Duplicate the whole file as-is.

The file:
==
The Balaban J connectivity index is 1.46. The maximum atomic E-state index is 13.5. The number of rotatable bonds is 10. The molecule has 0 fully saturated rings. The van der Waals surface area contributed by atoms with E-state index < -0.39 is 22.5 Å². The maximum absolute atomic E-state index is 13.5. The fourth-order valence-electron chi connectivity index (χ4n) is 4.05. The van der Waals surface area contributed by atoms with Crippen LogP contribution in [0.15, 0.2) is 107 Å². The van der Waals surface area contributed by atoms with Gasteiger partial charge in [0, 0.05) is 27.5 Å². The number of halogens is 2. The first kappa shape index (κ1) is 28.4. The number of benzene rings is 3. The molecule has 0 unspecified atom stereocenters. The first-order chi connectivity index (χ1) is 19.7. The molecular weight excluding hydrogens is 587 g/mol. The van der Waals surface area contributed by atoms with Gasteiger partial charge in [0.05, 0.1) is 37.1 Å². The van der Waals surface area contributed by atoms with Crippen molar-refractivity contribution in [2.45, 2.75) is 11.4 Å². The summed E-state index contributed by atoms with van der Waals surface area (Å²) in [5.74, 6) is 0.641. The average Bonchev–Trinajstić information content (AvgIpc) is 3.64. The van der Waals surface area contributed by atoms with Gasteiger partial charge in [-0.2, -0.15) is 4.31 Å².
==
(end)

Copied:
The Balaban J connectivity index is 1.46. The maximum atomic E-state index is 13.5. The number of rotatable bonds is 10. The molecule has 0 fully saturated rings. The van der Waals surface area contributed by atoms with E-state index < -0.39 is 22.5 Å². The maximum absolute atomic E-state index is 13.5. The fourth-order valence-electron chi connectivity index (χ4n) is 4.05. The van der Waals surface area contributed by atoms with Crippen LogP contribution in [0.15, 0.2) is 107 Å². The van der Waals surface area contributed by atoms with Gasteiger partial charge in [0, 0.05) is 27.5 Å². The number of halogens is 2. The first kappa shape index (κ1) is 28.4. The number of benzene rings is 3. The molecule has 0 unspecified atom stereocenters. The first-order chi connectivity index (χ1) is 19.7. The molecular weight excluding hydrogens is 587 g/mol. The van der Waals surface area contributed by atoms with Gasteiger partial charge in [0.05, 0.1) is 37.1 Å². The van der Waals surface area contributed by atoms with Crippen molar-refractivity contribution in [2.45, 2.75) is 11.4 Å². The summed E-state index contributed by atoms with van der Waals surface area (Å²) in [5.74, 6) is 0.641. The average Bonchev–Trinajstić information content (AvgIpc) is 3.64. The van der Waals surface area contributed by atoms with Gasteiger partial charge in [-0.2, -0.15) is 4.31 Å².